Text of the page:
The Colorado Rockies are riding Justin Morneau. He is their everyday first baseman regardless of match-up or of the handedness of the opposing starting pitcher.
Morneau has started 47 of the 53 games this season, indicating that he only sits for routine days off and the toughest left-handed starters (i.e. Madison Bumgarner). For the most part, this plan has worked out well. In many cases Morneau has bailed the Rockies out after injuries to Michael Cuddyer and Carlos Gonzalez.
Morneau is batting .312/.356/.559 with 10 home runs and 33 RBI so far in 2014. The veteran slugger has seen his production wane as of late, with just a .222 average the past seven days. With that expected regression, Morneau is still having a stellar season, but one that makes more sense because it is propped up by his numbers at Coors Field and his numbers against right-handed pitching.
- At home: .345/.398/.6o7/1.005
- Against right-handed pitching: .344/.394/.640/.1.034
Those are the situations in which we expected Morneau to succeed. It is great that things have worked out that way, but this also touches on the reason why we thought that Morneau was better fit to be a platoon player at first base.
Manager Walt Weiss said Morneau would have the chance to earn playing time against left-handed pitching. To his credit, Morneau did just that (with the Cuddyer injury also a factor). Generally speaking, we have seen Morneau hold his own against lefties much better than I thought he would. Those numbers have crashed down to earth, however.
- Against left-handed pitching: .246/.277/.393/.670
To touch on his road numbers, he has remained solid away from Coors Field: .284/.321/.520/.841. He has five home runs at home and five home runs on the road.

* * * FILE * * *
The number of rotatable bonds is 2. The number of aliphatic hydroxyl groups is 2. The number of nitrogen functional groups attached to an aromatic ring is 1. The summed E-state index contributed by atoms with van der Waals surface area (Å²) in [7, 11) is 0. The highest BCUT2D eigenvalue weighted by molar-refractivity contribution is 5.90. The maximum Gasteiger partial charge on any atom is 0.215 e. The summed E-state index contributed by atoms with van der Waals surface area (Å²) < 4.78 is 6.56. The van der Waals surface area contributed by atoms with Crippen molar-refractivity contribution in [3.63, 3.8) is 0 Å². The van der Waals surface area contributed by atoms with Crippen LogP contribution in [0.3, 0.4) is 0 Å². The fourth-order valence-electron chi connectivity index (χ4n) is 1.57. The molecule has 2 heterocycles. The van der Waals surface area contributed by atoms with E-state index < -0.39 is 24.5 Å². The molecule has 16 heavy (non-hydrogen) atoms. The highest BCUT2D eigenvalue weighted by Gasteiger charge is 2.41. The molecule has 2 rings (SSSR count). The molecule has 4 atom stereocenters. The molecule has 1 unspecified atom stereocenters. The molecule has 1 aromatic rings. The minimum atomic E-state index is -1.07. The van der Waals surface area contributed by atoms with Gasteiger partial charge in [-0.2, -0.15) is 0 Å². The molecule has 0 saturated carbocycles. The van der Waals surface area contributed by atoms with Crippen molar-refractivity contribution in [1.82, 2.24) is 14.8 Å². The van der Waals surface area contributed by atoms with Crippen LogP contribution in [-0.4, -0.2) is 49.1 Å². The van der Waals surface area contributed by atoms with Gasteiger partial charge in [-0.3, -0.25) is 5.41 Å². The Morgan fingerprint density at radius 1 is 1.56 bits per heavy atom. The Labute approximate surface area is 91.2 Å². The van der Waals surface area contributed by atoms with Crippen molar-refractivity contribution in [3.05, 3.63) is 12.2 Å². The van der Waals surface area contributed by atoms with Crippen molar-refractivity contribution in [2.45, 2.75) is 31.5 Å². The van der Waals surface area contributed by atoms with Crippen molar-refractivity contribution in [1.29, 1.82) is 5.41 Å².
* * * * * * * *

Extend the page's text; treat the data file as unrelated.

Morneau is doing almost everything. He is mashing the ball at home and on the road, and he is killing right-handed pitching. The issue that is starting to crop up is his production against left-handed pitching, as we all feared it would with Morneau. So here is the question of the day (to which I absolutely do not have an answer):
How long can the Rockies ride Justin Morneau?
They desperately need his pop in the middle of the lineup; the injury to Nolan Arenado and the continued issues for Carlos Gonzalez magnify how much the Rockies need Morneau to produce in the middle of the lineup.
This fact was illustrated beautifully by the fact that Morneau batted third the other night. Third! This guy was supposed to be a bonus, a luxury almost…another big bat in a lineup that already had plenty.
To me it seemed like the Rockies were thinking along these lines: “Hey, if Morneau shows he can still hit like a former MVP, that’s great! But if he doesn’t we’ll still be OK.” Instead he is one of the most important players on the team so far. They have placed much more pressure on Morneau than any of us likely expected they would.
What the Rockies need from Morneau is a bump in his results against left-handed pitching. Even with a dip in his numbers, he has not looked wholly uncomfortable in those at-bats, certainly not the way he did in the seasons prior to 2014.
When he has been successful against LHP, he has kept that front shoulder in and been able to drive the ball. Here’s a home run off Wade Miley:
And here’s a flare off the soft-tossing Paul Maholm. He doesn’t even hit this ball hard, but the approach is what matters.
You don’t have to be a scout to see the problem when Morneau struggles against same-handed pitchers. He flies open and hits a maddening number of weak groundballs and pop-ups, with a bat twirl that just doesn’t seem to match. That has been happening more lately, something that is reflected in the dip in his stats.
It has been a joy to watch Morneau hit so far this year. A hardworking, understated guy, it is great to see him show signs of his old self after it appeared that a concussion and neck injury had derailed his career.
Justin Morneau’s bounce-back is one of the best stories of the year. The Rockies might just ride him as their everyday first baseman for the majority of this season. That will be fine if he bumps his production against lefties up just a little bit. But if he doesn’t, it might tell us as much about what went wrong for the team as it will anything else.
Morneau has proven the Rockies right so far. He has a chance to keep doing so if he succeeds as the everyday player few people expected him to be.